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President & Congress Guide Immigration Law -- Not Texas Judge

Posted on March 10, 2015 by Alice Kenny  |  Share

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El Diario, the premier Spanish-language newspaper, turns to Catholic Charities Director of Immigrant and Refugee Services C. Mario Russell for regular updates on immigration reform. Questions about the impact of Texas Judge Andrew Hanen on immigration reform? Read Mr. Russell’s latest El Diario column below:

By C. Mario Russell The lawsuit brought by Texas and 25 other states against President Obama’s Deferred Action program for 4.7 million undocumented immigrants was bound to draw the attention of the federal courts. And with over 670 federal judges in the United States, one of them—Judge Andrew Hanen in Brownsville, Texas—was bound to find a reason disagree with the President. Because, in his view, Texas would have to absorb the cost of issuing more state driver’s licenses to immigrants who qualified for Deferred Action, last week Judge Hanen ordered that the programs be put on hold. This was to be expected. On Monday, lawyers for the government filed court papers requesting that the judge’s decision be reversed and that the federal programs immediately be allowed to go forward. This also was to be expected. This litigation back-and-forth will last for a while, with more preliminary legal battles and more substantive decisions to come from the judge and from the Court of Appeals. Some of the decisions will be appealed further, possibly to the Supreme Court of the United States, which would have the last word. This, too, is to be expected.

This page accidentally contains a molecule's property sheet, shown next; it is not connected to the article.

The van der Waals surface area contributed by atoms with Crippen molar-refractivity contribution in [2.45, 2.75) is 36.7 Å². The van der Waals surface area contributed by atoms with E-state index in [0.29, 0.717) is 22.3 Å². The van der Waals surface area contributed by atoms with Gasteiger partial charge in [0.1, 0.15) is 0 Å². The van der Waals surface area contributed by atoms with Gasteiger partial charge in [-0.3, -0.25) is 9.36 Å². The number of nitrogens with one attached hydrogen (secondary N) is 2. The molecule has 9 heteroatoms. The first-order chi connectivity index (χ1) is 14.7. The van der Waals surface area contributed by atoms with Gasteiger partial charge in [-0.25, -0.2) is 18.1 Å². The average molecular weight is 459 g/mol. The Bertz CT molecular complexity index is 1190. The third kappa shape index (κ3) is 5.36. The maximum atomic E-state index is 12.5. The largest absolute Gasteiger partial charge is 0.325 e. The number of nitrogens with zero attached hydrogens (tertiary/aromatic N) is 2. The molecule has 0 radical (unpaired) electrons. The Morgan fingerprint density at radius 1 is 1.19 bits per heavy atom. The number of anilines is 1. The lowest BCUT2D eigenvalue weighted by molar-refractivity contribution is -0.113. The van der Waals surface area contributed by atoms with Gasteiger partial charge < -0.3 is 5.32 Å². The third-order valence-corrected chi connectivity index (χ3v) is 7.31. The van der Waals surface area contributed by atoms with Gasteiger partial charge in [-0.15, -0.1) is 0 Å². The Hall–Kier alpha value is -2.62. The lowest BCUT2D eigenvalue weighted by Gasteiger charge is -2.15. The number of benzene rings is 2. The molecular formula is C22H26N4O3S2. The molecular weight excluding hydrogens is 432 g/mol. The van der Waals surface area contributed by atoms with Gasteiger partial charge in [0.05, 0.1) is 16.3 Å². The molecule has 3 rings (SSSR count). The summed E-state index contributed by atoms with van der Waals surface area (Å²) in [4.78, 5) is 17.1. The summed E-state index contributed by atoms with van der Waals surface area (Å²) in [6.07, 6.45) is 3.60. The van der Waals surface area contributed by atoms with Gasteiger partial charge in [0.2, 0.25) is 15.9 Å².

For these reasons it is important to remember a few points. First, the decisions that will come from the courts in the next months will neither come as a surprise nor be permanent in effect. Second, all of the President’s prior programs, including the 2012 DACA initiative, are intact and not under threat. Third, anyone who thinks they are eligible for DAPA/DACA, should continue to collect evidence of residence, evidence of identity, save money for filing fees, and keep away from scammers. Is this blind optimism? No, it is prudence and practicality guided by scholarly consensus that immigration law ultimately is decided by what the President and Congress want, not by what Texas says. Laurence H. Tribe, professor of constitutional law at Harvard University, said last week that on questions of immigration law the states have no place in disputes between the President and Congress. They are like interlopers, without “any right of their own.” Therefore, Judge Hanen’s decision, while expected, was unusual. He first allowed the state of Texas to make its case in court and then pronounced his decision to cover all 50 states. Ignoring the fact that Texas could choose not to issue licenses to DAPA and DACA recipients, Judge Hanen said he would listen to “firsthand, in-the-trenches knowledge of the border situation” in his state and “at least a measurable level of common sense” to reach the decision. Perhaps the Brownsville judge might have wanted also to listen to what his town’s Mayor, Tony Martinez, had to say after filing a brief in support of the federal government’s case and undocumented families in Texas: “Not only are we on sound legal basis but, just as important, this is the right thing to do.”

  Mario Russell is Senior Attorney and Director of Immigrant and Refugee Services at Catholic Charities, 80 Maiden Lane, NY, NY 10038 and  teaches immigration law at St. John’s University School of Law. Read this in Spanish in El Diario.